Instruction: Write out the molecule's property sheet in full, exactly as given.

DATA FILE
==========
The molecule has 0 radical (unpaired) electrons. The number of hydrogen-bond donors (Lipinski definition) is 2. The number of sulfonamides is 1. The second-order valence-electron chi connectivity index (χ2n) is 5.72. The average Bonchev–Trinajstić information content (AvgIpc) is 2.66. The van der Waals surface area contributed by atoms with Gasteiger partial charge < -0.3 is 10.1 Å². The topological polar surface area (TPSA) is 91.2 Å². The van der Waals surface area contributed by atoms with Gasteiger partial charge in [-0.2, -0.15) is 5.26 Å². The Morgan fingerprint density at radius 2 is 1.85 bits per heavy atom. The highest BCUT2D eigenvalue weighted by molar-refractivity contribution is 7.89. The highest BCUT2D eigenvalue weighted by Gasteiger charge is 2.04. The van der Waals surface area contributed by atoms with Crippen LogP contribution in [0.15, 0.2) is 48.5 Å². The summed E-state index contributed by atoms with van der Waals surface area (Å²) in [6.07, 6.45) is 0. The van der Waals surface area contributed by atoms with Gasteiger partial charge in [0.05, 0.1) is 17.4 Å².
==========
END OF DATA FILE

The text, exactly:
The molecule has 0 radical (unpaired) electrons. The number of hydrogen-bond donors (Lipinski definition) is 2. The number of sulfonamides is 1. The second-order valence-electron chi connectivity index (χ2n) is 5.72. The average Bonchev–Trinajstić information content (AvgIpc) is 2.66. The van der Waals surface area contributed by atoms with Gasteiger partial charge < -0.3 is 10.1 Å². The topological polar surface area (TPSA) is 91.2 Å². The van der Waals surface area contributed by atoms with Gasteiger partial charge in [-0.2, -0.15) is 5.26 Å². The Morgan fingerprint density at radius 2 is 1.85 bits per heavy atom. The highest BCUT2D eigenvalue weighted by molar-refractivity contribution is 7.89. The highest BCUT2D eigenvalue weighted by Gasteiger charge is 2.04. The van der Waals surface area contributed by atoms with Crippen LogP contribution in [0.15, 0.2) is 48.5 Å². The summed E-state index contributed by atoms with van der Waals surface area (Å²) in [6.07, 6.45) is 0. The van der Waals surface area contributed by atoms with Gasteiger partial charge in [0.05, 0.1) is 17.4 Å².